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Senate Commerce OKs Bill Targeting Online Sex Trafficking

The Senate Commerce Committee has unanimously approved the Stop Enabling Sex Traffickers Act, referring it to the full Senate for a vote after an amendment was hammered out that was supported by legislators and the computer industry.

The bipartisan bill, which was introduced last month, would update the Communications Decency Act to clarify that Section 230, which says internet services cannot be held liable for the actions of third parties, does not prevent enforcement against providers and users of federal and state laws against sex trafficking.

The bill was changed to address concerns raised in markup. The amendment was the result of a deal struck among Sens. John Thune (R-S.D.) and Bill Nelson (D-Fla.), chairman and ranking members of the Commerce Committee, respectively, along with Sens. Rob Portman (R-Ohio) and Richard Blumenthal (D-Conn.).

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The change made the bill acceptable to the Internet Association, basically the trade group for edge providers including Facebook and Google and Twitter.

 The bill was amended to:

 1) "Make clear that all criminal charges are based on a violation of the federal human trafficking law so that there is a uniform standard.

 2) "Clarify the definition of 'participating in a venture' and ensure the standard for liability remains 'knowingly' for websites that are assisting, supporting, or facilitating sex trafficking.

 3) Permit state attorneys general to bring a civil action against those who violate the federal human trafficking law on behalf of a state’s residents in federal court."

Edge providers were concerned that an overly broad definition of "knowingly" could threaten the self-posting model for essentially the entire social media ecosphere if it meant sites were liable for literally an aggregate billions of posts.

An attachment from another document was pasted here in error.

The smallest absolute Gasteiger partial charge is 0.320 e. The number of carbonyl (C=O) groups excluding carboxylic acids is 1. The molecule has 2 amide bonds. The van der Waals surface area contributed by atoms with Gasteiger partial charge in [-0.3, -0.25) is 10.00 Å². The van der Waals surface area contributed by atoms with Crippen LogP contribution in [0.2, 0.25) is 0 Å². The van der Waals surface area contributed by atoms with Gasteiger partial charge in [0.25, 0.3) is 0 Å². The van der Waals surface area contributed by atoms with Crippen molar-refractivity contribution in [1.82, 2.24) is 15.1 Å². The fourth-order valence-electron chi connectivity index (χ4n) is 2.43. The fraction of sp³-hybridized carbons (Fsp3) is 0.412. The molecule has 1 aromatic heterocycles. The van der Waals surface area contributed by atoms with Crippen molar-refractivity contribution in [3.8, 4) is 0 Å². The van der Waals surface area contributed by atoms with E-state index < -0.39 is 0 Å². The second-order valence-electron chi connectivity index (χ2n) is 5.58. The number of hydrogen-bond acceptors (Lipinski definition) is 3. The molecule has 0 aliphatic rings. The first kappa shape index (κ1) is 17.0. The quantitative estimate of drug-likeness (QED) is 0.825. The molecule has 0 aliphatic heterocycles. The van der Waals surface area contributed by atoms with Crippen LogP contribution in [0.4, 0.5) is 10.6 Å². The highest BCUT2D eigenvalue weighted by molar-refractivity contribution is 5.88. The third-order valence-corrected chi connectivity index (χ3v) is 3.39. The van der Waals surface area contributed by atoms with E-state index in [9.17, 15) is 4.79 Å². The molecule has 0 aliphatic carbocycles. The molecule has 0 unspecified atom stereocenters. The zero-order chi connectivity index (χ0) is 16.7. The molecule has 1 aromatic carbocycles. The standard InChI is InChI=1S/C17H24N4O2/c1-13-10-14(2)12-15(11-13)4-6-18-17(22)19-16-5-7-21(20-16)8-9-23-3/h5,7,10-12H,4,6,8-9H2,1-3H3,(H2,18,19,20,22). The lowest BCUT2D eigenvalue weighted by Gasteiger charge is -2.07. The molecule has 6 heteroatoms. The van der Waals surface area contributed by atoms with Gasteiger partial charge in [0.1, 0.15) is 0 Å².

“Thanks to the tireless work of advocates, survivors, and a diligent bipartisan coalition of my colleagues, we have taken a critical step forward today in our fight to end online sex trafficking,” said Sen. Richard Blumenthal (D-Conn.), one of the bill's drafters. “Momentum is building for our bipartisan bill, due in large part to the growing chorus of voices – including key figures in the technology sector – calling for an end to the shameful, shocking practice of selling children for sex. As we continue our fight for passage of the Stop Enabling Sex Traffickers Act, I am buoyed by the steadfast support from diverse stakeholders committed to giving victims of sex trafficking their day in court, and bringing online sex traffickers to justice.”

“With today’s unanimous vote of the Senate Commerce Committee, Congress is one step closer to passing the most important anti-trafficking legislation in nearly twenty years, said Lisa Thompson, VP of research and education for the the National Center on Sexual Exploitation. “There is no change to federal law more urgent and necessary to fighting sex trafficking than a strong, but narrowly crafted, amendment to the Communications Decency Act.”

It was in everyone's interest to come up with a workable bill that could get unanimous support since noone wanted to be on the record as opposing legislation whose aim was to stop the sex trafficking of children.

Contributing editor John Eggerton has been an editor and/or writer on media regulation, legislation and policy for over four decades, including covering the FCC, FTC, Congress, the major media trade associations, and the federal courts. In addition to Multichannel News and Broadcasting + Cable, his work has appeared in Radio World, TV Technology, TV Fax, This Week in Consumer Electronics, Variety and the Encyclopedia Britannica.